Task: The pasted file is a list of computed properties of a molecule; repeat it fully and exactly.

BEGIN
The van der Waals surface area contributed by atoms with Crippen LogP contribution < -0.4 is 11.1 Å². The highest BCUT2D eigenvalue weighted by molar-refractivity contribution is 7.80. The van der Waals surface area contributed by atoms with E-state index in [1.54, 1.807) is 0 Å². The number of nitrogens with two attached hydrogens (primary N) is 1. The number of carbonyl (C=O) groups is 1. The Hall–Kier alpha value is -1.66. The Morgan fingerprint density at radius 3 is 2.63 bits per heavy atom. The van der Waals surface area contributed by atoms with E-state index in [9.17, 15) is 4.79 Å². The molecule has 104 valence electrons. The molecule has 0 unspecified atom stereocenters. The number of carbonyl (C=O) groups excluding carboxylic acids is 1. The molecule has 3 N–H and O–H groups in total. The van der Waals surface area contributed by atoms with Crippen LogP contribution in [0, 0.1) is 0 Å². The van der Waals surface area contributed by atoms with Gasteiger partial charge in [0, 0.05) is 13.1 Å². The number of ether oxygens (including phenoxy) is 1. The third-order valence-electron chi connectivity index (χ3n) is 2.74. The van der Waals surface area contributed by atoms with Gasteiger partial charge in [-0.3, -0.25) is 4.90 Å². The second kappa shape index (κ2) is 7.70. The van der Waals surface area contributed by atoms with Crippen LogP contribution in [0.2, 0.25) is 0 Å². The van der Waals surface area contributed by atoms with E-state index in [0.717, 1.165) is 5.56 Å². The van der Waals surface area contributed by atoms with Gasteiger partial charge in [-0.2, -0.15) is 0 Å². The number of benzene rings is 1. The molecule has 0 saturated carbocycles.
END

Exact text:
The van der Waals surface area contributed by atoms with Crippen LogP contribution < -0.4 is 11.1 Å². The highest BCUT2D eigenvalue weighted by molar-refractivity contribution is 7.80. The van der Waals surface area contributed by atoms with E-state index in [1.54, 1.807) is 0 Å². The number of nitrogens with two attached hydrogens (primary N) is 1. The number of carbonyl (C=O) groups is 1. The Hall–Kier alpha value is -1.66. The Morgan fingerprint density at radius 3 is 2.63 bits per heavy atom. The van der Waals surface area contributed by atoms with E-state index in [9.17, 15) is 4.79 Å². The molecule has 104 valence electrons. The molecule has 0 unspecified atom stereocenters. The number of carbonyl (C=O) groups excluding carboxylic acids is 1. The molecule has 3 N–H and O–H groups in total. The van der Waals surface area contributed by atoms with Crippen LogP contribution in [0, 0.1) is 0 Å². The van der Waals surface area contributed by atoms with Gasteiger partial charge in [0, 0.05) is 13.1 Å². The number of ether oxygens (including phenoxy) is 1. The third-order valence-electron chi connectivity index (χ3n) is 2.74. The van der Waals surface area contributed by atoms with Gasteiger partial charge in [-0.3, -0.25) is 4.90 Å². The second kappa shape index (κ2) is 7.70. The van der Waals surface area contributed by atoms with Crippen LogP contribution in [0.2, 0.25) is 0 Å². The van der Waals surface area contributed by atoms with E-state index in [0.717, 1.165) is 5.56 Å². The van der Waals surface area contributed by atoms with Gasteiger partial charge in [-0.2, -0.15) is 0 Å². The number of benzene rings is 1. The molecule has 0 saturated carbocycles.